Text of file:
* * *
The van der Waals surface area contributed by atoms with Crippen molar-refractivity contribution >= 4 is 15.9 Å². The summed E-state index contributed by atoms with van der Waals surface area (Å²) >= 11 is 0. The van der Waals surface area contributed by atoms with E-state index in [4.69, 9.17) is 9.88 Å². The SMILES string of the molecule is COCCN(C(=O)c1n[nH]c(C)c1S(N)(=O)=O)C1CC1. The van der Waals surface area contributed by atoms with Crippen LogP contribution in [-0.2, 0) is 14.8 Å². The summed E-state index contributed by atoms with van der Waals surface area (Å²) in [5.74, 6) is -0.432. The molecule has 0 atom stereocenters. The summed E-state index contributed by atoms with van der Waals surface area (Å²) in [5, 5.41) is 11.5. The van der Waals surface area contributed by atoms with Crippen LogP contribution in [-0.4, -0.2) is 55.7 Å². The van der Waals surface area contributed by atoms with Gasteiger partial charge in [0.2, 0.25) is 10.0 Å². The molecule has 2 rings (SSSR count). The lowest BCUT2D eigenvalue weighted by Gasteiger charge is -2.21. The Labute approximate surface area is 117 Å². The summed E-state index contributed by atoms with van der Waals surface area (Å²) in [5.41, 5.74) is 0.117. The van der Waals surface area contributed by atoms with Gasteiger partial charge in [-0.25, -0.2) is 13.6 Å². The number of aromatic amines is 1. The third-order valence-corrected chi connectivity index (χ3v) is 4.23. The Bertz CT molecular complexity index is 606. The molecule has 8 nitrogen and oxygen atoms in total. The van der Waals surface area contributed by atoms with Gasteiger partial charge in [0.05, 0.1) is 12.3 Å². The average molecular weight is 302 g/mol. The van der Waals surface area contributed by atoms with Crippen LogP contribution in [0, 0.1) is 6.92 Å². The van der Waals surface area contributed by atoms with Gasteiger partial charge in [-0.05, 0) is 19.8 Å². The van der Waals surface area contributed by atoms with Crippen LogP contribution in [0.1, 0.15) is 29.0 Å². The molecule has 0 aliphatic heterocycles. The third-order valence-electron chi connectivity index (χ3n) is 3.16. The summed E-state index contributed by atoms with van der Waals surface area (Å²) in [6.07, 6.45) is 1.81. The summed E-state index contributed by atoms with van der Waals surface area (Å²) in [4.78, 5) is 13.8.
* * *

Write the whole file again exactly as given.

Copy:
The van der Waals surface area contributed by atoms with Crippen molar-refractivity contribution >= 4 is 15.9 Å². The summed E-state index contributed by atoms with van der Waals surface area (Å²) >= 11 is 0. The van der Waals surface area contributed by atoms with E-state index in [4.69, 9.17) is 9.88 Å². The SMILES string of the molecule is COCCN(C(=O)c1n[nH]c(C)c1S(N)(=O)=O)C1CC1. The van der Waals surface area contributed by atoms with Crippen LogP contribution in [-0.2, 0) is 14.8 Å². The summed E-state index contributed by atoms with van der Waals surface area (Å²) in [5.74, 6) is -0.432. The molecule has 0 atom stereocenters. The summed E-state index contributed by atoms with van der Waals surface area (Å²) in [5, 5.41) is 11.5. The van der Waals surface area contributed by atoms with Crippen LogP contribution in [-0.4, -0.2) is 55.7 Å². The van der Waals surface area contributed by atoms with Gasteiger partial charge in [0.2, 0.25) is 10.0 Å². The molecule has 2 rings (SSSR count). The lowest BCUT2D eigenvalue weighted by Gasteiger charge is -2.21. The Labute approximate surface area is 117 Å². The summed E-state index contributed by atoms with van der Waals surface area (Å²) in [5.41, 5.74) is 0.117. The van der Waals surface area contributed by atoms with Gasteiger partial charge in [-0.25, -0.2) is 13.6 Å². The number of aromatic amines is 1. The third-order valence-corrected chi connectivity index (χ3v) is 4.23. The Bertz CT molecular complexity index is 606. The molecule has 8 nitrogen and oxygen atoms in total. The van der Waals surface area contributed by atoms with Gasteiger partial charge in [0.05, 0.1) is 12.3 Å². The average molecular weight is 302 g/mol. The van der Waals surface area contributed by atoms with Crippen LogP contribution in [0, 0.1) is 6.92 Å². The van der Waals surface area contributed by atoms with Gasteiger partial charge in [-0.05, 0) is 19.8 Å². The van der Waals surface area contributed by atoms with Crippen LogP contribution in [0.1, 0.15) is 29.0 Å². The molecule has 0 aliphatic heterocycles. The third-order valence-electron chi connectivity index (χ3n) is 3.16. The summed E-state index contributed by atoms with van der Waals surface area (Å²) in [6.07, 6.45) is 1.81. The summed E-state index contributed by atoms with van der Waals surface area (Å²) in [4.78, 5) is 13.8.